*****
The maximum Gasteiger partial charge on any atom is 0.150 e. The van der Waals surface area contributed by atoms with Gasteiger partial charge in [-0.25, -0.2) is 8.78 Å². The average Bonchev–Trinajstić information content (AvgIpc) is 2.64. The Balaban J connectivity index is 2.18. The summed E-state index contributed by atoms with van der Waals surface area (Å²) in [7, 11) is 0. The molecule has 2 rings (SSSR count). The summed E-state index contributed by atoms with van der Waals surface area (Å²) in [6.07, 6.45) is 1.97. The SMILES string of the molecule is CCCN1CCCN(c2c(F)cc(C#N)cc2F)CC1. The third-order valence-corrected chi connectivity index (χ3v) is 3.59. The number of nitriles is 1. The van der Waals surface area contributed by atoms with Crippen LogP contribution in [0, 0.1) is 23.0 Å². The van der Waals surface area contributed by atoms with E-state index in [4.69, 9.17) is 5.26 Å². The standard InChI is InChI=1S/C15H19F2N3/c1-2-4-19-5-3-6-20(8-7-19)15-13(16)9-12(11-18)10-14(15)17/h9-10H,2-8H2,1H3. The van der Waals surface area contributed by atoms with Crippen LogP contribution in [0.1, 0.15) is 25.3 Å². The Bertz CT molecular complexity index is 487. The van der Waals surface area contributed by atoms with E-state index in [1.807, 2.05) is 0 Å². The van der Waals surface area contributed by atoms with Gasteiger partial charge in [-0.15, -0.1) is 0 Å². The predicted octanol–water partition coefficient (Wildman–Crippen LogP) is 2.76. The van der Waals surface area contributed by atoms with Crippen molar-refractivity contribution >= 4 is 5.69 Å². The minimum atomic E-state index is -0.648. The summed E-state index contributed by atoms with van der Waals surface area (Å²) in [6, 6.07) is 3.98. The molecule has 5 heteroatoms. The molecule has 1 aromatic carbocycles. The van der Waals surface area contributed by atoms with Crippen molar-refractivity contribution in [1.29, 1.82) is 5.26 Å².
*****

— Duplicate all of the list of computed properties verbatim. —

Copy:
The maximum Gasteiger partial charge on any atom is 0.150 e. The van der Waals surface area contributed by atoms with Gasteiger partial charge in [-0.25, -0.2) is 8.78 Å². The average Bonchev–Trinajstić information content (AvgIpc) is 2.64. The Balaban J connectivity index is 2.18. The summed E-state index contributed by atoms with van der Waals surface area (Å²) in [7, 11) is 0. The molecule has 2 rings (SSSR count). The summed E-state index contributed by atoms with van der Waals surface area (Å²) in [6.07, 6.45) is 1.97. The SMILES string of the molecule is CCCN1CCCN(c2c(F)cc(C#N)cc2F)CC1. The third-order valence-corrected chi connectivity index (χ3v) is 3.59. The number of nitriles is 1. The van der Waals surface area contributed by atoms with Crippen LogP contribution in [0, 0.1) is 23.0 Å². The van der Waals surface area contributed by atoms with E-state index in [4.69, 9.17) is 5.26 Å². The standard InChI is InChI=1S/C15H19F2N3/c1-2-4-19-5-3-6-20(8-7-19)15-13(16)9-12(11-18)10-14(15)17/h9-10H,2-8H2,1H3. The van der Waals surface area contributed by atoms with Crippen LogP contribution in [0.1, 0.15) is 25.3 Å². The Bertz CT molecular complexity index is 487. The van der Waals surface area contributed by atoms with E-state index in [1.807, 2.05) is 0 Å². The van der Waals surface area contributed by atoms with Gasteiger partial charge in [-0.15, -0.1) is 0 Å². The predicted octanol–water partition coefficient (Wildman–Crippen LogP) is 2.76. The van der Waals surface area contributed by atoms with Crippen molar-refractivity contribution >= 4 is 5.69 Å². The minimum atomic E-state index is -0.648. The summed E-state index contributed by atoms with van der Waals surface area (Å²) in [6, 6.07) is 3.98. The molecule has 5 heteroatoms. The molecule has 1 aromatic carbocycles. The van der Waals surface area contributed by atoms with Crippen molar-refractivity contribution in [1.29, 1.82) is 5.26 Å².